Franklin Electric Little Giant High-Head Effluent Pumps
The WE Series Franklin high-head effluent pumps far outperform the average effluent sump pump in terms of distance the water can be lifted (head), allowing them to be used in other applications requiring deep water or higher head performance such as aeration, water fountains, or other ornamental water features. Each septic system has unique requirements, so if your system has higher head effluent needs, look no further than Septic Tank Parts’ newest from the Little Giant WE Series! Other sizes are available, so contact a Customer Service Representative at 1 (800) 778-1540 to discuss options.
At the heart of the Little Giant beats an impeller, a propeller-like device, which is housed in a glass-filled PPO (polyphenol oxide) diffusor casing. The shape of this PPO staging area and impeller is fundamental in creating the centrifugal and other forces necessary for this multi-stage, vertical turbine pump to achieve the high-head lift of fluids. Made from materials that are especially suited for their anti-corrosive, chemical resistance, and ability to maintain their precise dimensions, the Little Giant high-head pump boasts a proven six-stage process that allows for exceptionally close tolerances resulting in enhanced operation and longevity.
Quality is a top priority for us here at Septic Tank Parts, and a Franklin effluent pump offers that attention to detail. Little Giant high-head submersible pumps are manufactured with a high-grade stainless steel motor housing, shaft, and fasteners; PEEK bearings; non-corrosive thermoplastic discharge and motor brackets; and a top-of-the-line Hex rubber top bearing with PEEK rubber, stainless-steel ball bearings, and increased surface area designed to divert suspended particles away from the bearing parts. This extra-large bearing also aids in shaft stabilization. Excellent design and superior parts throughout keep your septic tank pump running optimally.
Built-In Check Valve
The 10 GPM Little Giant septic pump comes complete with a built-in check valve that is easy to remove if needed. Check valves are an essential element to have as part of your septic tank effluent pump system. Built into the discharge pipe, check valves direct flow and keep liquids from returning into the tank/basin when the motor isn’t running. This prevents the effluent pump from pumping the fluid it has previously discharged - increasing efficiency and extending the motor’s life.
Effluent pumps are submersible pumps that are commonly used in residential, commercial, and industrial septic systems to lift and transport filtered effluent (liquid waste) from a septic tank to a point of discharge – usually an absorption field, lagoon, or secondary vessel.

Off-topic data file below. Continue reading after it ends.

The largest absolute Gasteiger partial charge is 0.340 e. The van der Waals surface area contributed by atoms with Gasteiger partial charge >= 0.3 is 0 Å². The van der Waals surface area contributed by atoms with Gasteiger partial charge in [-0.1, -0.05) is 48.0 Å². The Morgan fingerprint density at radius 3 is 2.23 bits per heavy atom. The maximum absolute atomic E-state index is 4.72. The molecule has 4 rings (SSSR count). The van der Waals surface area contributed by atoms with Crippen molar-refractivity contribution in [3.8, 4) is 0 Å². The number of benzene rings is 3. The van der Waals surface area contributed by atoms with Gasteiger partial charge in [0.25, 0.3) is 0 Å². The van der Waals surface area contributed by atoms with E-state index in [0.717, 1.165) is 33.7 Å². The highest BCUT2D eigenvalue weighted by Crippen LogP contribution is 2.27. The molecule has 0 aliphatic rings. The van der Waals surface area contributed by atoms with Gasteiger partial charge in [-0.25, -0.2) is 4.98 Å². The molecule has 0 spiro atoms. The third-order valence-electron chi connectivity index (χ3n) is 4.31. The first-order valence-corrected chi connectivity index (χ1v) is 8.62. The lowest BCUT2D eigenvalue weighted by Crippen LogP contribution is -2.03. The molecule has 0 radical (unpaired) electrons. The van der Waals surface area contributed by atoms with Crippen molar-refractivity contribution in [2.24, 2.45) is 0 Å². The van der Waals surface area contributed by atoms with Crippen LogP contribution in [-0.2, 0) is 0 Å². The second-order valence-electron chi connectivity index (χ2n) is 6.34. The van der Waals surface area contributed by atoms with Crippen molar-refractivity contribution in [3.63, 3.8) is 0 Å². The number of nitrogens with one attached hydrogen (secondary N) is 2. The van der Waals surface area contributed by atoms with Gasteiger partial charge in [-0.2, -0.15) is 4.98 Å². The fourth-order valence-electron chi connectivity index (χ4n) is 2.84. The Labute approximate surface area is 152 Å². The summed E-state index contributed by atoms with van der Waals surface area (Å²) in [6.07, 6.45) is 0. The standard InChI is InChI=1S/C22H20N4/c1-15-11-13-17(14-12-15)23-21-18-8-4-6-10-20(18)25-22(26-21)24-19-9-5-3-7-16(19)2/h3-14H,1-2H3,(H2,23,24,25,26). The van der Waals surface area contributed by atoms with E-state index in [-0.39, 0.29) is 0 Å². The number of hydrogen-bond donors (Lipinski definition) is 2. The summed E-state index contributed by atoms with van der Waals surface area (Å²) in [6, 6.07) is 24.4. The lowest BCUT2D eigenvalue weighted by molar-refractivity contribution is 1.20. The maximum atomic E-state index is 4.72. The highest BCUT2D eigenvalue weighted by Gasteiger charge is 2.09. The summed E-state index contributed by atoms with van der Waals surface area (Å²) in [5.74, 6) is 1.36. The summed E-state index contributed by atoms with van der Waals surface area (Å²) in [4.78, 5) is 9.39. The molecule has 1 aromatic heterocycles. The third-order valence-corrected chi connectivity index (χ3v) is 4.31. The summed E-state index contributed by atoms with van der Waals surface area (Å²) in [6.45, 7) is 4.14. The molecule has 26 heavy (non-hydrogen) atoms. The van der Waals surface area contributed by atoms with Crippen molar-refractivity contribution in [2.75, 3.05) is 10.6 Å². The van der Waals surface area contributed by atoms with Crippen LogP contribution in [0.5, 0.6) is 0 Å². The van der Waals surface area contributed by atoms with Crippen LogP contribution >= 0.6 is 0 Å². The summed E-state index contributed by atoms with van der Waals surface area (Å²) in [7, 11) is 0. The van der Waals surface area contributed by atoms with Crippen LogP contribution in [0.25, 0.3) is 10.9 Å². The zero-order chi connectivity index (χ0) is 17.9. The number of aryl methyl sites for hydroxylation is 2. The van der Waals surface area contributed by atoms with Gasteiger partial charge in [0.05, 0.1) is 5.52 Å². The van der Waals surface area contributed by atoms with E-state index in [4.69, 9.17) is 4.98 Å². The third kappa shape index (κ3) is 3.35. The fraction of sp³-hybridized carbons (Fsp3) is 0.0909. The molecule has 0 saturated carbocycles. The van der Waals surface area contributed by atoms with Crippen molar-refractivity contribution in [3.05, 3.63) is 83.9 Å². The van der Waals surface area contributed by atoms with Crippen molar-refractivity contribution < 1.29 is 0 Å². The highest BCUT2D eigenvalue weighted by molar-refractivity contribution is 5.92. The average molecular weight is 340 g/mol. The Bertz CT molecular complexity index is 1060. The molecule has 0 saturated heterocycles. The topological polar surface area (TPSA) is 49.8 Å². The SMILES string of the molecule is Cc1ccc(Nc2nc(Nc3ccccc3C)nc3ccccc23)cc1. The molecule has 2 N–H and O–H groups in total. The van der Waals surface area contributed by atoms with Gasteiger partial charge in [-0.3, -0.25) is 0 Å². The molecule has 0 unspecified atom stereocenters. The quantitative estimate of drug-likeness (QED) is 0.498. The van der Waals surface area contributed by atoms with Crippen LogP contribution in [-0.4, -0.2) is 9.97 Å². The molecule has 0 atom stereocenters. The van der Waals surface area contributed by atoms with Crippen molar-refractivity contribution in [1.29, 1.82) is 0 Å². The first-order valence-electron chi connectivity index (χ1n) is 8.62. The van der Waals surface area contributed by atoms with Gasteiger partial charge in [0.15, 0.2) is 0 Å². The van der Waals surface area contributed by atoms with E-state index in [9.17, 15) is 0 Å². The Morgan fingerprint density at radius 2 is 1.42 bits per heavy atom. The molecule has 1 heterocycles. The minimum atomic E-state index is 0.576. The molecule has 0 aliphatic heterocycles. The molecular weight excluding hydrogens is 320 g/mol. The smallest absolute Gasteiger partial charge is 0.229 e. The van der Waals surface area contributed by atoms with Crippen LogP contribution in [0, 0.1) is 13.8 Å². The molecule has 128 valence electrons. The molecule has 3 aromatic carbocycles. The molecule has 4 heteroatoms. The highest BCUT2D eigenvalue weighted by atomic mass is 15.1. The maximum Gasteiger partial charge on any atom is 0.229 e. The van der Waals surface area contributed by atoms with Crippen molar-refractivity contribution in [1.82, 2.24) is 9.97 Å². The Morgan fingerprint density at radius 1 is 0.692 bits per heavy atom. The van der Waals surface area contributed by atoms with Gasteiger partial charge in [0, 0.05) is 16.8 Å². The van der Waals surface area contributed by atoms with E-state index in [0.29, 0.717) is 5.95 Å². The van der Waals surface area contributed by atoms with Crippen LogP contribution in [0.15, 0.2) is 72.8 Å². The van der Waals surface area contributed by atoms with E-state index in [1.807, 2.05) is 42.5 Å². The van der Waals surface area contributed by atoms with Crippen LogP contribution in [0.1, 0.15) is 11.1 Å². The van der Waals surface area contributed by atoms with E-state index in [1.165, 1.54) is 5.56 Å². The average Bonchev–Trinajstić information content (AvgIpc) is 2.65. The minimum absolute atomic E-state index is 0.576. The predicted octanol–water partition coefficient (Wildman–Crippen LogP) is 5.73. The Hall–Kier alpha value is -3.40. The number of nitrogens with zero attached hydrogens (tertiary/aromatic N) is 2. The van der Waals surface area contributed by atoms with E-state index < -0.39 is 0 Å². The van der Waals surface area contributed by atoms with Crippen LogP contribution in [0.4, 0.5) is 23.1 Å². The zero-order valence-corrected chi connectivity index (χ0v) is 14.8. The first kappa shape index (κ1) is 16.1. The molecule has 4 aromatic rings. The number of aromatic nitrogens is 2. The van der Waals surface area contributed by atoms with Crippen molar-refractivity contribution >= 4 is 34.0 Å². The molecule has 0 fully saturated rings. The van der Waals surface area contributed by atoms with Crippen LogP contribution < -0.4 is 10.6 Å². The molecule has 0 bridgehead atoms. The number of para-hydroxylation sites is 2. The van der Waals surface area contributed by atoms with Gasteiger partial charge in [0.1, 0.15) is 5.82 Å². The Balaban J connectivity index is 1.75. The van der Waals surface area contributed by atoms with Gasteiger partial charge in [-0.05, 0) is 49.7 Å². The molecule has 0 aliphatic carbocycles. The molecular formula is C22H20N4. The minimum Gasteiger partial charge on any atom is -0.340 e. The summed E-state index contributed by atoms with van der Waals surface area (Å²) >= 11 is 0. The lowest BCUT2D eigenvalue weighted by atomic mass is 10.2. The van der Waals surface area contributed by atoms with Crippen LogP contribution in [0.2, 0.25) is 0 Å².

High-head submersible effluent pumps are most often used in aerobic spray or drip-irrigation septic systems. Unlike sewage pumps, which can handle larger solids, this type of septic tank pump requires filtration of the liquids prior to entering the unit. Depending on your system, treated effluent will travel to the pump chamber where some of the filtered solids will settle at the bottom of the tank. The Franklin mid-suction pump design brings in water through the center of the unit rather than the bottom (like an end-suction pump) allowing for additional filter screening to keep the pump damage-free and operating at peak performance.
Sizing Effluent Pumps
You may ask yourself “which is the best effluent pump for my system?” More than likely, the typical homeowner who is needing to replace their existing effluent pump will merely need to examine the model they have and find an appropriate equivalent, paying attention to A) the pump capacity measured in gallons per minute (GPM) and B) total dynamic head (TDH) measured in feet.
High-head effluent pump size is referred to in terms of pump capacity and head (lift distance). When looking at specs for your model it might look something like 15 GPM at 50ft.
Detailed below are just a some of the elements that go into determining the capacity your effluent pump requires. Every system is unique and involve precise calculations so check with local building codes and the system designer so you can choose the correct septic tank effluent pump for your situation.
Professionals consider several factors when determining pump requirements:
- the type of system and its pressure requirements
- what size pipes are used
- the total vertical distance between the pump (at the intake point) and the highest elevation point in the system
- the total equivalent linear length of all the pipes and fittings
If you are concerned about your current pump capacity or have questions about your overall septic system needs, contact us at 1 (800) 778-1540 with your current pump’s make and model and we will help you find the proper solution.